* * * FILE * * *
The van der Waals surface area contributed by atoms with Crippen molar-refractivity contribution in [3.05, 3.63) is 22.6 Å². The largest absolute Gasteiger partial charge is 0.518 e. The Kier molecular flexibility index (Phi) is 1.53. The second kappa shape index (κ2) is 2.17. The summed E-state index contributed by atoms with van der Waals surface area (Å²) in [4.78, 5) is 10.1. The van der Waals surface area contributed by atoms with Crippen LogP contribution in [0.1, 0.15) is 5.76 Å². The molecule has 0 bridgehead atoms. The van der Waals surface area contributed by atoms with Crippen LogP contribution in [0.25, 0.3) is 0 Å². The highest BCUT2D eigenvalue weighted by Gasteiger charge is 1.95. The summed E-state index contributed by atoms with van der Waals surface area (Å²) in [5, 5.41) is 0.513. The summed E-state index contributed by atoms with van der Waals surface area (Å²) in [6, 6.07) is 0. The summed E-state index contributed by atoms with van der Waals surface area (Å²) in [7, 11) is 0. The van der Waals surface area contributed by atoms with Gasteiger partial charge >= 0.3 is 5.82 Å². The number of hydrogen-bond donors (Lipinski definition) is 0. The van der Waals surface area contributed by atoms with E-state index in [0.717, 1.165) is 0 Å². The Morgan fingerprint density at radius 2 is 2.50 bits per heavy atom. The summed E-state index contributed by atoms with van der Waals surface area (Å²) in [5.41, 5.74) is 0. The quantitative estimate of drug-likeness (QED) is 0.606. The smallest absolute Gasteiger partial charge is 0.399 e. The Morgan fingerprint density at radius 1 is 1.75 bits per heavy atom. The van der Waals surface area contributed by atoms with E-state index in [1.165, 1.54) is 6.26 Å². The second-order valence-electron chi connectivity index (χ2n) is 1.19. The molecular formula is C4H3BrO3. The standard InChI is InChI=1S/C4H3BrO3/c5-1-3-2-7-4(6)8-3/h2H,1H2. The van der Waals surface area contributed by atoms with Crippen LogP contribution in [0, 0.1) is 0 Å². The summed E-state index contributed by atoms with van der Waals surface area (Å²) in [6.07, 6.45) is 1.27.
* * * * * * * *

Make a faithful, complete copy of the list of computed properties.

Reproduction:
The van der Waals surface area contributed by atoms with Crippen molar-refractivity contribution in [3.05, 3.63) is 22.6 Å². The largest absolute Gasteiger partial charge is 0.518 e. The Kier molecular flexibility index (Phi) is 1.53. The second kappa shape index (κ2) is 2.17. The summed E-state index contributed by atoms with van der Waals surface area (Å²) in [4.78, 5) is 10.1. The van der Waals surface area contributed by atoms with Crippen LogP contribution in [0.1, 0.15) is 5.76 Å². The molecule has 0 bridgehead atoms. The van der Waals surface area contributed by atoms with Crippen LogP contribution in [0.25, 0.3) is 0 Å². The highest BCUT2D eigenvalue weighted by Gasteiger charge is 1.95. The summed E-state index contributed by atoms with van der Waals surface area (Å²) in [5, 5.41) is 0.513. The summed E-state index contributed by atoms with van der Waals surface area (Å²) in [6, 6.07) is 0. The summed E-state index contributed by atoms with van der Waals surface area (Å²) in [7, 11) is 0. The van der Waals surface area contributed by atoms with Gasteiger partial charge >= 0.3 is 5.82 Å². The number of hydrogen-bond donors (Lipinski definition) is 0. The van der Waals surface area contributed by atoms with E-state index in [0.717, 1.165) is 0 Å². The Morgan fingerprint density at radius 2 is 2.50 bits per heavy atom. The summed E-state index contributed by atoms with van der Waals surface area (Å²) in [5.41, 5.74) is 0. The quantitative estimate of drug-likeness (QED) is 0.606. The smallest absolute Gasteiger partial charge is 0.399 e. The Morgan fingerprint density at radius 1 is 1.75 bits per heavy atom. The van der Waals surface area contributed by atoms with E-state index in [1.165, 1.54) is 6.26 Å². The second-order valence-electron chi connectivity index (χ2n) is 1.19. The molecular formula is C4H3BrO3. The standard InChI is InChI=1S/C4H3BrO3/c5-1-3-2-7-4(6)8-3/h2H,1H2. The van der Waals surface area contributed by atoms with Crippen LogP contribution in [0, 0.1) is 0 Å². The summed E-state index contributed by atoms with van der Waals surface area (Å²) in [6.07, 6.45) is 1.27.